From http://www.vegansociety.com/pdf/Arti...ssociation.pdf

In this Memorandum the word "veganism" denotes a philosophy and way of living which
seeks to exclude as far as is possible and practical all forms of exploitation of, and
cruelty to, animals for food, clothing or any other purpose; and by extension, promotes the
development and use of animal-free alternatives for the benefit of humans, animals and the
environment.

What is 'possible' and 'practical' will differ from person to person, between cultures and in the different environments that a person has to live and eat in.

Ultimately, I think the people who are 95% vegans are doing as good a job as the 100% 'perfect' vegans (I use quotes because of course there are no 'perfect' vegans) - in fact they may be doing a better job, by illustrating a small amount of flexibility; showing that a vegan diet is doable and liveable in everyday life situations. I hate the snarky comments that sometimes follow on forums such as these when someone mentions that in the last year they have consumed half a teaspoon of honey ('but of course you are not a vegan', 'you can't call yourself a vegan' etc).

Let's learn to embrace others rather than denigrating them: by doing so we may find that instead of alienating others we encourage omnivores and vegetarians and veganish folks to embrace the cause of animal rights and veganism, and move towards veganism. Let's be honest: most people will not be vegan in our lifetimes, but if we can move 50% of the people 50% along the way towards it, then we will have achieved a massive amount of good for the animals.
 

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Quote:
Originally Posted by angie54321 View Post

But the UK Vegan Society's definition isn't completely transparent.

From http://www.vegansociety.com/pdf/Arti...ssociation.pdf

In this Memorandum the word "veganism" denotes a philosophy and way of living which
seeks to exclude - as far as is possible and practical - all forms of exploitation of, and
cruelty to, animals for food, clothing or any other purpose; and by extension, promotes the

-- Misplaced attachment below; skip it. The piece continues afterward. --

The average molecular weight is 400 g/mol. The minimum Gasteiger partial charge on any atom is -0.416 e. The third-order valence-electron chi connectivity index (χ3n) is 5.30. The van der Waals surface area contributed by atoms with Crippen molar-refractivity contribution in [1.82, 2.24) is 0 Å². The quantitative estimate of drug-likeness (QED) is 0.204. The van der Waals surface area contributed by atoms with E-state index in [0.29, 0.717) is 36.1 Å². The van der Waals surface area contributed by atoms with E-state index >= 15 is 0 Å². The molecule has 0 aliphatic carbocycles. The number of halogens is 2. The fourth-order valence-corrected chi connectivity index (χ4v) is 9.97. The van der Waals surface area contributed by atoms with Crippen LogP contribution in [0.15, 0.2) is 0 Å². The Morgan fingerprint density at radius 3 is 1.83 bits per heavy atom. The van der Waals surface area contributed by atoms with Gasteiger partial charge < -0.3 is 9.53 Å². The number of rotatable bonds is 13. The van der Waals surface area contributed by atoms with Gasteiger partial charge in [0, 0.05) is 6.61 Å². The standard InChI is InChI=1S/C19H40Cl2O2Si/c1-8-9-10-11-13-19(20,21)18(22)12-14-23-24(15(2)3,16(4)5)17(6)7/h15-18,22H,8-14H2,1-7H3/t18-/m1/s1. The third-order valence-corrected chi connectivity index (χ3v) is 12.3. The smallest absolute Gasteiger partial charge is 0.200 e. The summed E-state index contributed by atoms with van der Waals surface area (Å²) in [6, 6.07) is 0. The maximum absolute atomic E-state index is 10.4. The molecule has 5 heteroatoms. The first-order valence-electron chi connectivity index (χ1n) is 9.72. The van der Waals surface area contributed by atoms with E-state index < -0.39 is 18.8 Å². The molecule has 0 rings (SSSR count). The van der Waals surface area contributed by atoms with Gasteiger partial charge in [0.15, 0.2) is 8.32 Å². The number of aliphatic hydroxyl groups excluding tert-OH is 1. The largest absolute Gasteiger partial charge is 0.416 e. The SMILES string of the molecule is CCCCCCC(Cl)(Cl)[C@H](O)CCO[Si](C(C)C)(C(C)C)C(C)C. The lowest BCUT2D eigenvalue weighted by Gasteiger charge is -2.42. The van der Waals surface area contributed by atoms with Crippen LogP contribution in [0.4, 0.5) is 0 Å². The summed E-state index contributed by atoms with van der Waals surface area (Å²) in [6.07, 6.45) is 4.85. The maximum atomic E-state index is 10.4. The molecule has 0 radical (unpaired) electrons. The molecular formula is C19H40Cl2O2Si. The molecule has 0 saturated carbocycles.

development and use of animal-free alternatives for the benefit of humans, animals and the
environment.

What is 'possible' and 'practical' will differ from person to person, between cultures and in the different environments that a person has to live and eat in.
Yes, defintely. It has to be somewhat flexible. The "as far as possible and practical" clause is one of the cleverest parts of the VS definition.

Quote:
Ultimately, I think the people who are 95% vegans are doing as good a job as the 100% 'perfect' vegans (I use quotes because of course there are no 'perfect' vegans) - in fact they may be doing a better job, by illustrating a small amount of flexibility; showing that a vegan diet is doable and liveable in everyday life situations. I hate the snarky comments that sometimes follow on forums such as these when someone mentions that in the last year they have consumed half a teaspoon of honey ('but of course you are not a vegan', 'you can't call yourself a vegan' etc).
Agreed! I'm sure I'm guilty of unknowingly consuming honey myself when eating out at restaurants and so on.

Quote:
Let's learn to embrace others rather than denigrating them: by doing so we may find that instead of alienating others we encourage omnivores and vegetarians and veganish folks to embrace the cause of animal rights and veganism, and move towards veganism. Let's be honest: most people will not be vegan in our lifetimes, but if we can move 50% of the people 50% along the way towards it, then we will have achieved a massive amount of good for the animals.
I agree, as long as it doesn't involve accepting completely ridiculous definitions of veganism that opens the door for vegan hunters, fishermen, slaughterers etc.
 

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Take this thread for example: